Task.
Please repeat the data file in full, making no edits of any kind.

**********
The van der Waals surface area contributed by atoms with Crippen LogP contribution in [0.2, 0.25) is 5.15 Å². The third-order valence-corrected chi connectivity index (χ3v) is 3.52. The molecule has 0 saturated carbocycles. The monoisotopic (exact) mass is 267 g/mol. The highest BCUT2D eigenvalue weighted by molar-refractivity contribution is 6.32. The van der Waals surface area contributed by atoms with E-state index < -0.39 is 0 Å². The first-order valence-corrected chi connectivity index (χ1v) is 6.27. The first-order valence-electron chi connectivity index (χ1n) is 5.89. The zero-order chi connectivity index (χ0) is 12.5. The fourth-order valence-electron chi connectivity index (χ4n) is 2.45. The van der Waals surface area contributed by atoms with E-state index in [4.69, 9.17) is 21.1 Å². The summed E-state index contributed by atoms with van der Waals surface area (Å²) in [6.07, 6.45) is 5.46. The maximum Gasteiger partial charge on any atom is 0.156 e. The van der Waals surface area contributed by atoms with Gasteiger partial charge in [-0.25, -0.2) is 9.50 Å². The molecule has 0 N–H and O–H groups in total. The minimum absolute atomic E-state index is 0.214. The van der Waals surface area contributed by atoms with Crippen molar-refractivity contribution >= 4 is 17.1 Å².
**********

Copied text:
The van der Waals surface area contributed by atoms with Crippen LogP contribution in [0.2, 0.25) is 5.15 Å². The third-order valence-corrected chi connectivity index (χ3v) is 3.52. The molecule has 0 saturated carbocycles. The monoisotopic (exact) mass is 267 g/mol. The highest BCUT2D eigenvalue weighted by molar-refractivity contribution is 6.32. The van der Waals surface area contributed by atoms with E-state index < -0.39 is 0 Å². The first-order valence-corrected chi connectivity index (χ1v) is 6.27. The first-order valence-electron chi connectivity index (χ1n) is 5.89. The zero-order chi connectivity index (χ0) is 12.5. The fourth-order valence-electron chi connectivity index (χ4n) is 2.45. The van der Waals surface area contributed by atoms with E-state index in [4.69, 9.17) is 21.1 Å². The summed E-state index contributed by atoms with van der Waals surface area (Å²) in [6.07, 6.45) is 5.46. The maximum Gasteiger partial charge on any atom is 0.156 e. The van der Waals surface area contributed by atoms with Gasteiger partial charge in [-0.25, -0.2) is 9.50 Å². The molecule has 0 N–H and O–H groups in total. The minimum absolute atomic E-state index is 0.214. The van der Waals surface area contributed by atoms with Crippen molar-refractivity contribution >= 4 is 17.1 Å².